DALLAS – Like most high-speed tollways, Colorado’s E-470 is designed for drivers who don’t want to stop. But for those who must, there may soon be a place on the 47-mile thoroughfare to buy fuel and snacks.

With tollbooths along the electronically tolled highway no longer needed, the E-470 Public Highway Authority is beginning the search for proposals to convert one of five vacant toll plazas into a convenience store with fuel pumps – and rest rooms.

If the first store works out, others could be developed at the remaining plazas. The existing toll plaza buildings and land would be offered on the basis of a long-term lease.

“Our toll road’s a little different than toll roads like the New Jersey Turnpike that have had these services since the outset,” said Stan Koniz, chief financial officer for the E-470 Authority. “We’re kind of flying by the seat of our pants.”

The tollway that skirts the eastern frontier of the Denver metro area was ahead of its peers in 1991 when it opened the first electronically tolled, high-speed lanes in the United States. In 2009, the authority eliminated cash tolls and converted the entire system to 70 mph, electronically tagged lanes. That left the toll plazas in mothballs.

Toll Plaza B has about 15 acres of developable land and a 5,600-square-foot building. Two separate studies found that site had the best prospects, Koniz said.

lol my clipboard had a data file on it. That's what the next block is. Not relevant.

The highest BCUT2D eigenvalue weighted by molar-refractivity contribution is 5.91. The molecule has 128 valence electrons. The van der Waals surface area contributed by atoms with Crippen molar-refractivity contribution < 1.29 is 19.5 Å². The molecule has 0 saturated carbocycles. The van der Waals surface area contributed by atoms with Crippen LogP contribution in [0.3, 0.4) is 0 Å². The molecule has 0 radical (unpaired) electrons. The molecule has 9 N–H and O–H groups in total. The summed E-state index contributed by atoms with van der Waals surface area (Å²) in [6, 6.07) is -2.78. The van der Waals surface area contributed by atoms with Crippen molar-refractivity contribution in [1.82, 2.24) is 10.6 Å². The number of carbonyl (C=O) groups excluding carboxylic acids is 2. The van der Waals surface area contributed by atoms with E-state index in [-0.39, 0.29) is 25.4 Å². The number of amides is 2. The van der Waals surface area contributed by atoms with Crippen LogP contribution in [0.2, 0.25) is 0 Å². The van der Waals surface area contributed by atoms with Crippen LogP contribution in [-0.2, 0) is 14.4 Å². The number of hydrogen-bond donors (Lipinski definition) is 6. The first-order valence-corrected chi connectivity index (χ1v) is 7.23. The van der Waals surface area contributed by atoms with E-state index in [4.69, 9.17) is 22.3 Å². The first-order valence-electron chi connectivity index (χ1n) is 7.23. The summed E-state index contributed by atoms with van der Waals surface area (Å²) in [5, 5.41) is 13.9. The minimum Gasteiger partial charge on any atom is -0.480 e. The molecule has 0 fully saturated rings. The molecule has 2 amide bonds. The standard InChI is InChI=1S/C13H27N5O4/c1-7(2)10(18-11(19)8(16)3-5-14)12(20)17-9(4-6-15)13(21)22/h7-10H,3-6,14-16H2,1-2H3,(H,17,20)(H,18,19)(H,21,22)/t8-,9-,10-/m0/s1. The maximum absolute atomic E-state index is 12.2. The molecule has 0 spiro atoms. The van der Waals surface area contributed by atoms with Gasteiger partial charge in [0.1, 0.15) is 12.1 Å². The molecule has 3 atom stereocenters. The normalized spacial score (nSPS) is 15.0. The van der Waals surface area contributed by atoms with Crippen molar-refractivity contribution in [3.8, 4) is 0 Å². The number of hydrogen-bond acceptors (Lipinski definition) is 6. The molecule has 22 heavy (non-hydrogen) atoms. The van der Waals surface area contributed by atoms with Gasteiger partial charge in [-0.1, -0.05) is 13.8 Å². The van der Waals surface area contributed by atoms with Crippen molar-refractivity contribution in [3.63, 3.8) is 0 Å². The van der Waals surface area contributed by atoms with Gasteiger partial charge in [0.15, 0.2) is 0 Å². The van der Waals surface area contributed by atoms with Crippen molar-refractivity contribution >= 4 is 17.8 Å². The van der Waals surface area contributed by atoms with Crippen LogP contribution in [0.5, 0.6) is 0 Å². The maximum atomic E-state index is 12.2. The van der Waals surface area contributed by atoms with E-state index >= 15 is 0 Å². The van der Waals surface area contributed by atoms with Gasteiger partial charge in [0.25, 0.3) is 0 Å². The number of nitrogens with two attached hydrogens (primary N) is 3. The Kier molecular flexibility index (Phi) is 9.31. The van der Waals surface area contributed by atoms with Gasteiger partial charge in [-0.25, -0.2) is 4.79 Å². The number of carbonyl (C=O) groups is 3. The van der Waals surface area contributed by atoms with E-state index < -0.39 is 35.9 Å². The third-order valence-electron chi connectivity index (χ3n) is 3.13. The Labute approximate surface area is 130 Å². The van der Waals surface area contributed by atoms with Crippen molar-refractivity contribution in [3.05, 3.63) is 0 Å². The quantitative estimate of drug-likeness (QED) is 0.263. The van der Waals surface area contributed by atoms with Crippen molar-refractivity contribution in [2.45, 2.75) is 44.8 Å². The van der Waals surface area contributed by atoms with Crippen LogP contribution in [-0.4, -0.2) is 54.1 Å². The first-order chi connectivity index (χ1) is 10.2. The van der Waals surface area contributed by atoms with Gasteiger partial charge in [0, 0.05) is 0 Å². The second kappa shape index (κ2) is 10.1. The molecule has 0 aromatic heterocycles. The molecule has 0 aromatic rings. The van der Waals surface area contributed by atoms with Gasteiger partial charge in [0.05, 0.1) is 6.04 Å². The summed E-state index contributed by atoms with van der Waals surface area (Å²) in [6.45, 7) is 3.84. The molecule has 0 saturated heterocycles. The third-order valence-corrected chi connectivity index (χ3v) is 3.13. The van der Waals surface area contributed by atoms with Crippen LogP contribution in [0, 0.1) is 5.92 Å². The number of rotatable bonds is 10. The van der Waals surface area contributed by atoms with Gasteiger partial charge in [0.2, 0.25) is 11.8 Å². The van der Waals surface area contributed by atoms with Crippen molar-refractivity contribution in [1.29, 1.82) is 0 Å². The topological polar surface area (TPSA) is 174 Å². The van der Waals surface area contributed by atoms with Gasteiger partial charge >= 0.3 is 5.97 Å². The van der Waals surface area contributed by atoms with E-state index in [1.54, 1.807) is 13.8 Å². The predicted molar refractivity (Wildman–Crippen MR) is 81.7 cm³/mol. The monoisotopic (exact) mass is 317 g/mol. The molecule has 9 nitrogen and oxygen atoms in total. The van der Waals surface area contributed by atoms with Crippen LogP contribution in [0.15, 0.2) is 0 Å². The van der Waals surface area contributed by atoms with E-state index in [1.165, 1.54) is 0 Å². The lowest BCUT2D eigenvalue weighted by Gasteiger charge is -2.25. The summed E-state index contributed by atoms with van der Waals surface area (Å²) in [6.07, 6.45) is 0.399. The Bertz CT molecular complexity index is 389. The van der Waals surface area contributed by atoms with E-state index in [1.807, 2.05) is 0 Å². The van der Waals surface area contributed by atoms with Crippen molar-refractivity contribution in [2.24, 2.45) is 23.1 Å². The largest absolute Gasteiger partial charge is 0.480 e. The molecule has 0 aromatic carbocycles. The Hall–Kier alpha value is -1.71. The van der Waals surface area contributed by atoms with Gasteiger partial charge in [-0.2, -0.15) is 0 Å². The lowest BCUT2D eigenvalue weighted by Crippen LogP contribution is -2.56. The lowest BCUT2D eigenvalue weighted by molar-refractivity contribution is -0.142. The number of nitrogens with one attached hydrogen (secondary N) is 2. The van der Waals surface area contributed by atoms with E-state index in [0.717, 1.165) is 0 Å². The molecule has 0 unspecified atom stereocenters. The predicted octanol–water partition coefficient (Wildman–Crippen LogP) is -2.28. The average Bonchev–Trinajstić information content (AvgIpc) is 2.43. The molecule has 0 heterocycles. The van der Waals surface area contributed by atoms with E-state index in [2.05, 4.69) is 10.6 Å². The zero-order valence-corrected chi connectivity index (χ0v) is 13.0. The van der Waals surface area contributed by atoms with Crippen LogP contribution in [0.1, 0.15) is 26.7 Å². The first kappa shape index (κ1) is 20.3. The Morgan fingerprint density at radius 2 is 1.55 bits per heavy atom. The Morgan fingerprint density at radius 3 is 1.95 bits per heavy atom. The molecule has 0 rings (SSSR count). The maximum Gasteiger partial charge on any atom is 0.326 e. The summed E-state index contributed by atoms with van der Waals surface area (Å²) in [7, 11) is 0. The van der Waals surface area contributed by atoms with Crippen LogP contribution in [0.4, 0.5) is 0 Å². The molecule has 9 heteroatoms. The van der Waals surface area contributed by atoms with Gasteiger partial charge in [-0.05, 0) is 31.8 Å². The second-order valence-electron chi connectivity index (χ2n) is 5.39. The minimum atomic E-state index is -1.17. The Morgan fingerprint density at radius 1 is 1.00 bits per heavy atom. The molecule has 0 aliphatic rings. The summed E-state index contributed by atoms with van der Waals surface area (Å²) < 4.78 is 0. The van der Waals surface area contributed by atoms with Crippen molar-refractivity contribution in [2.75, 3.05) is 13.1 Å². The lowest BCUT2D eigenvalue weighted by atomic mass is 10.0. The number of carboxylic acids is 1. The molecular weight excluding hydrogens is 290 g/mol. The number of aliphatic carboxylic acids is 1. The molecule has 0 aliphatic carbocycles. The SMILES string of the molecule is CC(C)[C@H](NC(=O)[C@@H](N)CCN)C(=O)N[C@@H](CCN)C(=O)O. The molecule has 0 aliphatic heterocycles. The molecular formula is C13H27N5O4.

“The idea is to make some money on the deal. That’s all going to come out in the RFP (request for proposals),” Koniz said. “We’re not going to put millions into it, but I could see a hundred-thousand bucks or so.”

In Texas, the Texas Department of Transportation is pursuing a similar plan on the recently opened SH 130 tollway on the eastern outskirts of Austin. TxDOT’s plan to find a happy median on its lightly-traveled and controversial Austin bypass is still in the preliminary stages, but if approved for SH 130, it would be the first on a tollway in Texas.

Like SH 130 in Texas, E-470 is a high-speed bypass through largely undeveloped land that requires high tolls to travel.  Driving the entire 47 miles of E-470 can cost nearly $16 one way.

Punishment for unpaid tolls is another threat drivers face. Under a new law, drivers with unpaid tolls will not be eligible to renew their Colorado vehicle registration beginning in October.

Some of the worst offenders owe thousands of dollars in unpaid tolls, fees, and civil penalties, according to the authority. Those in that group are each liable for at least $200 in unpaid tolls as established in an administrative hearing officer’s final order. Collectively, the group represents 2,030 vehicles and more than $1 million in tolls, fees and civil penalties, officials said.

“The non-paying customers in this first grouping are not casual or occasional users of the road and they have either ignored or disregarded their responsibility to pay their bills,” said John McCuskey, E-470’s executive director. “It amounts to theft of service.”

As the authority seeks to reduce the fiscal risks of electronic tolling, it is still dealing with the fallout from the 2008 financial markets collapse that left it holding obsolete auction-rate securities.